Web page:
Gamow studied beta emission, the emission of an electron by a radionuclei and nucleosynthesis, the creation nuclei larger than a single proton (hydrogen) inside stars. Stars are powered by atomic reactions such as hydrogen forming helium and releasing energy. Helium, with its two protons and two neutrons, then is used to form even numbered atomic elements (beryllium, carbon, and oxygen). Gamow worked to popularize the big bang theory, the theory that the universe and all the matter in it was created in a big bang. Gamow's most important work in astrophysics was on understanding the generation of red giants, stars that have exhausted the supply of hydrogen at their core. When the reaction producing helium stops the core collapses due to gravity. The conversion of hydrogen into helium continues in the region surrounding the stellar core, which expands creating a red giant star. After the 1953 discovery of the structure of DNA Gamow attempted, unsuccessfully, to solve the problem of how the genetic code translates into proteins. Gamow was also an award winning writer of both scientific and popular books. The physics tower at the University of Colorado, in Boulder is named after him.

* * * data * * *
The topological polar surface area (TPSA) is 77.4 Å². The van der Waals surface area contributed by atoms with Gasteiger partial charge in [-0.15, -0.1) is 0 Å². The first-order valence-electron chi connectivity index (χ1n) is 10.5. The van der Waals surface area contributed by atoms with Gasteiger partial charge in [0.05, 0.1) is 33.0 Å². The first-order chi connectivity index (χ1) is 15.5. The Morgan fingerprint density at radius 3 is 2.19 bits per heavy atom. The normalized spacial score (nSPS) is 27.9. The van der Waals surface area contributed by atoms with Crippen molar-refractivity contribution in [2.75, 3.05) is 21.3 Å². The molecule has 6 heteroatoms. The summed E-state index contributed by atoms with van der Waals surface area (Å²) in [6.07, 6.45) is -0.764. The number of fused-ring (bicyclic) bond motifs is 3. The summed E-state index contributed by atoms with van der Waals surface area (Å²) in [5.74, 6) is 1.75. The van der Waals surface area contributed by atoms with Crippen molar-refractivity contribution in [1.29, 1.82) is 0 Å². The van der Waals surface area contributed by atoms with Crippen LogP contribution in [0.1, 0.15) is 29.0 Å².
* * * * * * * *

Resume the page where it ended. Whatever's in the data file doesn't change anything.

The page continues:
Gamow died on August 19, 1968.
Interview with George Gamow by Charles Weiner on April 25, 1968. Neils Bohr Library and Archives, American Institute of Physics; online at aip.org
Hufbauer, Karl; "George Gamow: 1904-1968" in Biographical Memoirs; National Academy Press; 2009
George Gamow Wikipedia Entry